Back in 2011, when Dr.Karen Sibert’s controversial advice published in a New York Times article, urged women doctors to reconsider their choice of career as it is one that severely impacts work life balance, the debate opened up a can of worms. Sibert famously said – “You can’t have it all” and went on to reiterate that “Doctors can be just doctors – If you want a life outside, be a mother, and run a family, choose something like journalism or professional cooking, etc
Several years later, while women have (even if not fully) managed to turn the ‘you can’t have it all’ thinking on its head, there is no denying that the medical profession remains one of intense stress and pressure – for men and women both.
Why doctors have a hectic life
Picture this – doctors start preparing to become one when they are still in high school. Besides the extremely rigorous struggle to clear entrance exams and get into a college of their choice, it takes an average of 10 years for a doctor to finish his/her graduation and specialization studies. Then comes the actual test – of establishing themselves in the market and carving a reputation. Unsurprisingly, it calls for crazy hours, inadequate sleep, and little time for family or self. Gestation time? Another 10 years easily. Now if 20 years of putting your own life, desires, hobbies, and passions on the back burner to achieve excellence in just aspect of life i.e. the career, doesn’t make for a stressful life filled with guilt and frustration, we don’t know what does. Statistics reveal that over 40% of U.S. doctors experience emotional, physical, and psychological burnout from their jobs, and their reactions to stress are no different than people in other occupations – resorting to substance abuse and cutting corners. Is there a way out? Yes, and it starts with actively participating in reclaiming your life.
Stress management for doctors
Here are four ways in which doctors can take care of themselves despite erratic schedules and a high pressure lifestyle:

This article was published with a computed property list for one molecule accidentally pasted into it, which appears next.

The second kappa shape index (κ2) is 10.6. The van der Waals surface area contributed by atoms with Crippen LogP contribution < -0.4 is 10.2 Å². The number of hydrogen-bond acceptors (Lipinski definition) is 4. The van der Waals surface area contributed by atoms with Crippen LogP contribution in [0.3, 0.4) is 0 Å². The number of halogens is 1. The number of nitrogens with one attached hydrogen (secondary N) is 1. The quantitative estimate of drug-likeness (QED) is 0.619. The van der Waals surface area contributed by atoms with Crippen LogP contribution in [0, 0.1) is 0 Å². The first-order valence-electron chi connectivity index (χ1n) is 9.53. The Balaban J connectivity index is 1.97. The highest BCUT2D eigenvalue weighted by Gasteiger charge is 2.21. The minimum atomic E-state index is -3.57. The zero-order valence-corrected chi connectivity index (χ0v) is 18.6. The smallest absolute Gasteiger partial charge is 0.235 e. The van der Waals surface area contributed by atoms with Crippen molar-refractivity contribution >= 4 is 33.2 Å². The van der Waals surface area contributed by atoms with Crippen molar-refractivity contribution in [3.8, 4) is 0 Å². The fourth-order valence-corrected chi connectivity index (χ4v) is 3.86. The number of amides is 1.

#1 Plan ahead to prioritize yourself over other things: Because doctors’ schedules can eat into their personal time ever so often, it is important that they plan in advance to make time for eating regularly exercising, reading, relaxing, spending time with self and loved ones, etc. For busy professionals, the importance of planning can not be overstated.
#2 Outsource patient support and customer service tasks: As a doctor, delivering utmost quality care should be your only concern. Scheduling appointments, doling out printouts for prescriptions, drafting lengthy discharge instructions, taking patient feedback, follow-ups with insurance providers, transcription, data entry tasks, and sundry other administrative tasks can be easily handled by a virtual assistant – albeit under your supervision.
#3 Eat healthy, especially when on the go: Doctors are constantly moving – from one surgery or OPD to another, attending to home visits or squeezing time for conferences to stay abreast with the latest in their dynamic field. It’s easy to treat meals as a secondary priority when you are always eating on the go, but ironically it is all the more important to eat right when you are out and about. Because you not only need the energy to power your mind and body but also to stay away from infections that come calling with outside food. Carry homemade salads, brown bread sandwiches, an assortment of nuts or just whole fruits – things that are easy to carry and can be safely eaten cold. Stay away from excess restaurant food as that cause a serious dip in energy levels, making eating a counterproductive exercise.
#4 Unwind often and completely: Whenever you can squeeze in some time off your busy schedule – go hiking, relax by the beach, cook a meal for family or friends, watch a movie, tune in to a podcast or do whatever else that makes you relax. Remember to stay away from emails, chat, social media, and other digital channels that can eat into your ‘me’ time when you are relaxing.